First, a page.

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Dry Measurement Systems

Real space imaging of a Skyrmion lattice and a helimagnetic phase in the attoDRY1000 pioneers of precision
Balázs Sipos, Thomas Scheler
attocube systems, Munich, Germany


Currently, magnetic skyrmions are one of the most studied phenomena in magnetic materials. The structure was originally proposed in particle physics by Tony Skyrme in 1962 [1] as a result of his unified field theory. However, it turned out that these topological objects exist in many more areas than just in high-energy physics. Similar structures have been reported in liquid crystals, superconductors, and magnetic materials. A skyrmion can be best pictured as a magnetic frozen tornado. However, in a magnetic material they consist of local spins that form the whirl rather than wind (Figure 1). Like tornados, magnetic skyrmions are exceptionally stable through their geometric construction. This topological stability enables them to be a candidate for magnetic storage. A commercial hard disc drive (HDD) is an array of 2D topological magnetic structures, i.e. the domain walls. However, there are size limitations to how small a magnetic domain can be. Skyrmions as small as 1 nm have been observed [2], promising storage densities far beyond the current limitations. Furthermore, in a magnetic structure the energy required to change its state is proportional to the number of spins it contains. The reduced size of a skyrmion not only allows for higher storage densities but also more energyefficient writing. Recently, N. Romming and co-workers reported on the first artificial creation and annihilation of a single skyrmion [2]. This manifested in effect the first writing experiment, confirming their potential for applications in information-technology. The potential use of skyrmions in magnetic storage is just one of the many reasons why studying their dynamics and individual properties are of the upmost interest. To achieve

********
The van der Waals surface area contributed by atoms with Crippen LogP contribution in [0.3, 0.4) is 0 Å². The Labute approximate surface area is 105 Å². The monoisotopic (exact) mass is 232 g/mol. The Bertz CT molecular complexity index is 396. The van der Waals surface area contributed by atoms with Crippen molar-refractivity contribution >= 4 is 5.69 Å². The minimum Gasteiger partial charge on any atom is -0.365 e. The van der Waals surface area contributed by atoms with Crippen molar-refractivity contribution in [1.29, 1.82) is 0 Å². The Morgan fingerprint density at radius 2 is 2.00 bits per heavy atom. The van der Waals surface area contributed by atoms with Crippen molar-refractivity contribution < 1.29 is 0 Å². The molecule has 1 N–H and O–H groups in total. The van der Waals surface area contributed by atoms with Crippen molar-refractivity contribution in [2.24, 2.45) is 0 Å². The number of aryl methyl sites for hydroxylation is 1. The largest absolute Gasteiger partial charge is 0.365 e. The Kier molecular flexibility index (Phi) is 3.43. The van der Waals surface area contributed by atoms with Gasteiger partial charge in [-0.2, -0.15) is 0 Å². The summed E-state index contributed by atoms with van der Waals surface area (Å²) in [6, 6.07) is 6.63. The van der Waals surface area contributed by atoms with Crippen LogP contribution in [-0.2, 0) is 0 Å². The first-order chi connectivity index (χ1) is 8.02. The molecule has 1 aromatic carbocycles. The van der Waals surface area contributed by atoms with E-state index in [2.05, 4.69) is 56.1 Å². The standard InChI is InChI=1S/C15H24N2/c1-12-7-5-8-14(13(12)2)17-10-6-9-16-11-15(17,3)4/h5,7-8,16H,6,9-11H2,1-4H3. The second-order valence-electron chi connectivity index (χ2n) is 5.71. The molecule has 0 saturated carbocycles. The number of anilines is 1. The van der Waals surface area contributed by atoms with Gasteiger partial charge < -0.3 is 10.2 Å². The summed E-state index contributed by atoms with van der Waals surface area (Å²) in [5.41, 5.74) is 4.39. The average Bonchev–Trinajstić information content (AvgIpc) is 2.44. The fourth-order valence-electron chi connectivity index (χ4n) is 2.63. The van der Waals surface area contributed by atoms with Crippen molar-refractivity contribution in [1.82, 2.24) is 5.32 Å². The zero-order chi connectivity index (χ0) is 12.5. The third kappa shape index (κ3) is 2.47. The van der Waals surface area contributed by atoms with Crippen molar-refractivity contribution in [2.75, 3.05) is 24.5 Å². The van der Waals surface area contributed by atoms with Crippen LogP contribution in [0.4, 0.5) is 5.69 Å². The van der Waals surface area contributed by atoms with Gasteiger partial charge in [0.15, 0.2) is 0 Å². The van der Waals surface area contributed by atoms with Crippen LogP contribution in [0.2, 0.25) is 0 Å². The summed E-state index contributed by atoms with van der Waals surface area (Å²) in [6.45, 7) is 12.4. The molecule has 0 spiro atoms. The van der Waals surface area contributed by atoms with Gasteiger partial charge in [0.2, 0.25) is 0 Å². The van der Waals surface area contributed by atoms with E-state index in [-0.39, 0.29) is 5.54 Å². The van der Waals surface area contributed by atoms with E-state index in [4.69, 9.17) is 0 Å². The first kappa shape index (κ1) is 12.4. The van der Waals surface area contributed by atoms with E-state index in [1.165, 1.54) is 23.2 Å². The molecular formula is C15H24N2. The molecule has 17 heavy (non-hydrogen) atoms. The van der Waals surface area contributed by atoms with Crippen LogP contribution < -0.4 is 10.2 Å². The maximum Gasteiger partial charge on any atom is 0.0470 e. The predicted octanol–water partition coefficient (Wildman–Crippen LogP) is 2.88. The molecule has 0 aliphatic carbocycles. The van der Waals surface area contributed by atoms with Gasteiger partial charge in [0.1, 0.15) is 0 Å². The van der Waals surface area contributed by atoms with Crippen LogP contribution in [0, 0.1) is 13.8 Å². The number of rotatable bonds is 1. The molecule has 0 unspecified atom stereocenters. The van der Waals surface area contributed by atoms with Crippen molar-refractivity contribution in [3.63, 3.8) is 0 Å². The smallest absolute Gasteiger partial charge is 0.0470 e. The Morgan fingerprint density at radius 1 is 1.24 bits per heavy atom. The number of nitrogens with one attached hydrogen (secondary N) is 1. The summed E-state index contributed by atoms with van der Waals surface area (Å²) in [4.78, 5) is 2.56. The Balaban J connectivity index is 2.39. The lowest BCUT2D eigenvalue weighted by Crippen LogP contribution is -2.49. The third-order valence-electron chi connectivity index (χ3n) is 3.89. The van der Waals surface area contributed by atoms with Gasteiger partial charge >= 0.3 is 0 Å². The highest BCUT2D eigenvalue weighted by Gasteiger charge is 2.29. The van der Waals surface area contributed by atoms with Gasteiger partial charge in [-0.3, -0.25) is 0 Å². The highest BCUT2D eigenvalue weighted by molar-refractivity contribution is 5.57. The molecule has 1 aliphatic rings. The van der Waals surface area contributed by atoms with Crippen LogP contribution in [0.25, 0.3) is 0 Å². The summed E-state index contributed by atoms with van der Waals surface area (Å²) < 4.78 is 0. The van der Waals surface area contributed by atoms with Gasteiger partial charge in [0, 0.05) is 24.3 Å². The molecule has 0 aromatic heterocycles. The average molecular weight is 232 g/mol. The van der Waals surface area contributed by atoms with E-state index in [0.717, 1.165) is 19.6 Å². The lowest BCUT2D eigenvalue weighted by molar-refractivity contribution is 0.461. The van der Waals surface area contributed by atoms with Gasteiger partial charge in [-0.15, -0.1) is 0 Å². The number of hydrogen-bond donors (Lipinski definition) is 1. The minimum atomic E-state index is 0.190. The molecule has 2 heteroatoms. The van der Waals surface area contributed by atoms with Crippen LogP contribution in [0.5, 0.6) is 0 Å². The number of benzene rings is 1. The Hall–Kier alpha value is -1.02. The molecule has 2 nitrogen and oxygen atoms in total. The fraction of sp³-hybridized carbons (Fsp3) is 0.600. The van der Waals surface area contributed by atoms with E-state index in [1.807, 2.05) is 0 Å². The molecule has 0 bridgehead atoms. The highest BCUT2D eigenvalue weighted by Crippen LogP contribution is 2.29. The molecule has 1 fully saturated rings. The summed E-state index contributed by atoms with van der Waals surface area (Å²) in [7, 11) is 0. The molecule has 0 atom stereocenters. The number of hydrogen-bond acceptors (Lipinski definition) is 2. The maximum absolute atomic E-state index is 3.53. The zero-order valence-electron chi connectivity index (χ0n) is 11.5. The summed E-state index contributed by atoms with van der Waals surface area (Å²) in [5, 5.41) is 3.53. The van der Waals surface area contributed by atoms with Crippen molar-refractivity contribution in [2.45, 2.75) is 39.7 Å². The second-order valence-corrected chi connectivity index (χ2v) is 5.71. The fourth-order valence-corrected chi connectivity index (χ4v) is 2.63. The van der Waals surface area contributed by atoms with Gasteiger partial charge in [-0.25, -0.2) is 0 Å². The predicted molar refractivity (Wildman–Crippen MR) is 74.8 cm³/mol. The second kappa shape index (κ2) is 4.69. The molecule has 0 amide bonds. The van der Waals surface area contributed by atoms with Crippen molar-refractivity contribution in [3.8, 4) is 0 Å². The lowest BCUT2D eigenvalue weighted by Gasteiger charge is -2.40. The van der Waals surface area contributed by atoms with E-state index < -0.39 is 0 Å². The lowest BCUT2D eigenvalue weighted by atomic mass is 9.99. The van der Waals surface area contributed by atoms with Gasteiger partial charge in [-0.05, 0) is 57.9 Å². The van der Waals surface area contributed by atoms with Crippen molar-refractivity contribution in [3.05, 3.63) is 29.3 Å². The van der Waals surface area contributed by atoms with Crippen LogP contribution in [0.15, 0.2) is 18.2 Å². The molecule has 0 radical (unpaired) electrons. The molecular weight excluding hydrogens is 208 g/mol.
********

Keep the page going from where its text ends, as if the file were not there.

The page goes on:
Figure 2: a) Phase diagram of Fe0.5Co0.5Si in zero field cooling (zfc). The location of the pocket where the skyrmions are present (S) is very small and its boundaries are strongly sample dependent. h denotes the helimagnetic phase, C is a conical phase, fm is ferromagnetic and pm is paramagnetic. b) The phase diagram under field cooling for field values in the range of the skyrmion lattice phase. It is important to see that contrary to the zfc case, under field cooled conditions the skyrmion lattice is extended to the lowest temperatures. Figure adapted from [3].

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more insight into these questions, it is important to be able to study them in real space. Select one, see how they move, appear, and disappear. In this application note we show the observation of the skyrmion lattice and its dynamics in a bulk ­Fe0.5Co0.5Si crystal with a low temperature MFM in a cryogen-free environment similar to the first real space observations shown on this material by Jan Seidel (UNSW, Sydney, Australia) and co-workers [3]. ­Fe0.5Co0.5Si is a material without an inversion symmetry. This property is important because it allows the formation of s ­ kyrmions. The measurements reported in this application note were performed on a single crystal sample of this material (courtesy of Jan Seidel, UNSW, Sydney, Australia). The sample, despite being a bulk crystal, exhibits exceptional surface quality with a surface roughness of less than 1 nm. From the phase diagram (see Figure 2), one can see that the skyrmion lattice phase, stable only under certain B–T–conditions, can be transferred into a metastable state at lower temperatures by field-cooling. This not only makes it easier to find the interesting phases, but lowering the temperature also increases the magnetic signal, due to reduced fluctuations in the sample. The measurements were carried out in an ­ attoDRY1000. The ­ attoDRY1000 is attocube’s answer to the continuously shrinking helium supplies and skyrocketing He prices. It is a cryogen-free measurement platform specially designed for scanning probe experiments. For the measurement a standard ­ attoAFM/MFM I was used. To have the best possible lateral resolution, we chose a Nanosensors SSS-type magnetic tip.